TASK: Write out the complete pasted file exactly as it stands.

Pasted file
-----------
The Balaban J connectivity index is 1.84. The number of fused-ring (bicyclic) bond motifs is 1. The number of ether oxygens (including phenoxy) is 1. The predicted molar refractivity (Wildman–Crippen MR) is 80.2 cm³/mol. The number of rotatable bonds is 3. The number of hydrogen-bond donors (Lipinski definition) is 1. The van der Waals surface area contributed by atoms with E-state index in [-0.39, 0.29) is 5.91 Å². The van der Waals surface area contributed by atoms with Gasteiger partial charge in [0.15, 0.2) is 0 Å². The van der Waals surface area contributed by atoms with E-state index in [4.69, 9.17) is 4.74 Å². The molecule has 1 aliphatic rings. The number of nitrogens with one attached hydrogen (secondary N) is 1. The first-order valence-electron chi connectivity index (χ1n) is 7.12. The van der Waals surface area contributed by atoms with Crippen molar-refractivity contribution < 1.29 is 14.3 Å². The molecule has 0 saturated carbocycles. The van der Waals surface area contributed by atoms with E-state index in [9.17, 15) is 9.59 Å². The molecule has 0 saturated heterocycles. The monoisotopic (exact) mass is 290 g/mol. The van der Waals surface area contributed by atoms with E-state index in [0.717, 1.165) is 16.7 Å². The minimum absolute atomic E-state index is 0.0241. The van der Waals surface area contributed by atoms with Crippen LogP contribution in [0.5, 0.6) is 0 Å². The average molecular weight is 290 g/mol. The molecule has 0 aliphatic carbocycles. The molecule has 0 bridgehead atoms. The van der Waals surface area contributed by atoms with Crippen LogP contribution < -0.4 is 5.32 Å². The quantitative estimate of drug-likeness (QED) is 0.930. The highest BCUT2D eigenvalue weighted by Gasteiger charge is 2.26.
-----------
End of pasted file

The Balaban J connectivity index is 1.84. The number of fused-ring (bicyclic) bond motifs is 1. The number of ether oxygens (including phenoxy) is 1. The predicted molar refractivity (Wildman–Crippen MR) is 80.2 cm³/mol. The number of rotatable bonds is 3. The number of hydrogen-bond donors (Lipinski definition) is 1. The van der Waals surface area contributed by atoms with E-state index in [-0.39, 0.29) is 5.91 Å². The van der Waals surface area contributed by atoms with Gasteiger partial charge in [0.15, 0.2) is 0 Å². The van der Waals surface area contributed by atoms with E-state index in [4.69, 9.17) is 4.74 Å². The molecule has 1 aliphatic rings. The number of nitrogens with one attached hydrogen (secondary N) is 1. The first-order valence-electron chi connectivity index (χ1n) is 7.12. The van der Waals surface area contributed by atoms with Crippen molar-refractivity contribution < 1.29 is 14.3 Å². The molecule has 0 saturated carbocycles. The van der Waals surface area contributed by atoms with E-state index in [9.17, 15) is 9.59 Å². The molecule has 0 saturated heterocycles. The monoisotopic (exact) mass is 290 g/mol. The van der Waals surface area contributed by atoms with E-state index in [0.717, 1.165) is 16.7 Å². The minimum absolute atomic E-state index is 0.0241. The van der Waals surface area contributed by atoms with Crippen LogP contribution in [0.5, 0.6) is 0 Å². The average molecular weight is 290 g/mol. The molecule has 0 aliphatic carbocycles. The molecule has 0 bridgehead atoms. The van der Waals surface area contributed by atoms with Crippen LogP contribution < -0.4 is 5.32 Å². The quantitative estimate of drug-likeness (QED) is 0.930. The highest BCUT2D eigenvalue weighted by Gasteiger charge is 2.26.